Pittonia 2: 177. 1891.
Stems 0. Leaves erect to ascending; petioles rarely purplish, petiole margins glabrous or tomentose; blades narrowly to broadly oblanceolate, (7–) 10–30 cm, margins usually lobed to pinnatifid, rarely dentate, lobes 5–7 (–9) pairs, lanceolate to oblanceolate, spreading to antrorse, lobules sometimes present, faces sparsely to densely hairy. Peduncles not notably elongating after flowering, 10–45 cm in fruit, glabrate, or basally and apically pubescent to villous, mostly stipitate-glandular. Involucres obconic to campanulate, 1.5–2.5 cm in fruit. Phyllaries in 2–3 series, green or medially rosy purple, sometimes purple-black speckled, margins ciliate, faces ± villous, stipitate-glandular; outer erect to spreading, adaxially ± tomentose; inner erect, elongating after flowering. Receptacles epaleate. Florets 50–250; corollas yellow, tubes 3–6 mm, ligules 6–16 × 2–3 mm; anthers 3–5 mm. Cypselae 9–14 mm; bodies fusiform to narrowly conic, 3–5 mm, beaks 6–10 mm, lengths 1–3 times bodies, ribs flattened, ridged, or subalate, straight or slightly undulate; pappus bristles in 3–4 series, (4–) 6–10 mm. 2n = 18.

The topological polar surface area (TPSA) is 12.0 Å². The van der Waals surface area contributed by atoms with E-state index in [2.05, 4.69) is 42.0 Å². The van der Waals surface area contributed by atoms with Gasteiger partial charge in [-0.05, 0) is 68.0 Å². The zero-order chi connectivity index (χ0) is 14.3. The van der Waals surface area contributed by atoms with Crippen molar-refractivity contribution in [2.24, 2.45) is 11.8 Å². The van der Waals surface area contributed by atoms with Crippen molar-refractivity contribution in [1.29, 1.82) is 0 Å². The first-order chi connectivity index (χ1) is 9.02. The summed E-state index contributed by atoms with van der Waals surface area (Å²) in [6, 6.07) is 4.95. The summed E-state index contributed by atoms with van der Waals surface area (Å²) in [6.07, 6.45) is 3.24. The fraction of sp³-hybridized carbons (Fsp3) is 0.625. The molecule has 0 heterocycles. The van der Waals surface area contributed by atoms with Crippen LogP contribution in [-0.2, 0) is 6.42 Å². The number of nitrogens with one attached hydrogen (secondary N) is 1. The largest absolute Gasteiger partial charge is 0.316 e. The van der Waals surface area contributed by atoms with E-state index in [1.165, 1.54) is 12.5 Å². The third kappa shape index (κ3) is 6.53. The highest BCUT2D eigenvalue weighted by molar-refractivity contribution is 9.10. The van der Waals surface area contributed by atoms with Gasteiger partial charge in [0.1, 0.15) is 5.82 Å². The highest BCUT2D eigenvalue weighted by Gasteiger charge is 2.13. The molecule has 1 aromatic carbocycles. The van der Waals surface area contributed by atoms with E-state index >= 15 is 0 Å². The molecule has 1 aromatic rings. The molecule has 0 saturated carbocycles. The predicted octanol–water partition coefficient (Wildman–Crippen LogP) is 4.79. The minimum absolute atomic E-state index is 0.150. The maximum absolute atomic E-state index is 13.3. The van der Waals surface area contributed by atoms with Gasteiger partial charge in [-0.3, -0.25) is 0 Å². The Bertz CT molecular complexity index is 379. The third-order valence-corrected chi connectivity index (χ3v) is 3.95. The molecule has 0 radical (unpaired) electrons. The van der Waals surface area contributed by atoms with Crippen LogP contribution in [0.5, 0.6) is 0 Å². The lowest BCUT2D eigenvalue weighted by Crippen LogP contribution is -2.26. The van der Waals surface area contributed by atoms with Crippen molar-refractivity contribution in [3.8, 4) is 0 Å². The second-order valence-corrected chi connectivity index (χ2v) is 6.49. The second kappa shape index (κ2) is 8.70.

Phenology: Flowering mostly Apr–Jun, rarely Sep–Dec.
Habitat: Mesic to dry grasslands, oak woodlands, and coastal scrub-lands
Elevation: 10–700 m
Agoseris hirsuta occurs primarily on grassy hills in the San Francisco Bay area and extends both north and south in the Coast Ranges. It has been treated as A. apargioides subsp. or var. apargioides in recent floras. Agoseris hirsuta is closely related to A. apargioides and A. heterophylla. Morphologically, it is similar to A. heterophylla var. cryptopleura. Putative hybrids with A. apargioides, A. grandiflora var. grandiflora, A. heterophylla var. cryptopleura, and A. retrorsa have been collected.
"fine" is not a number."elongating" is not a number.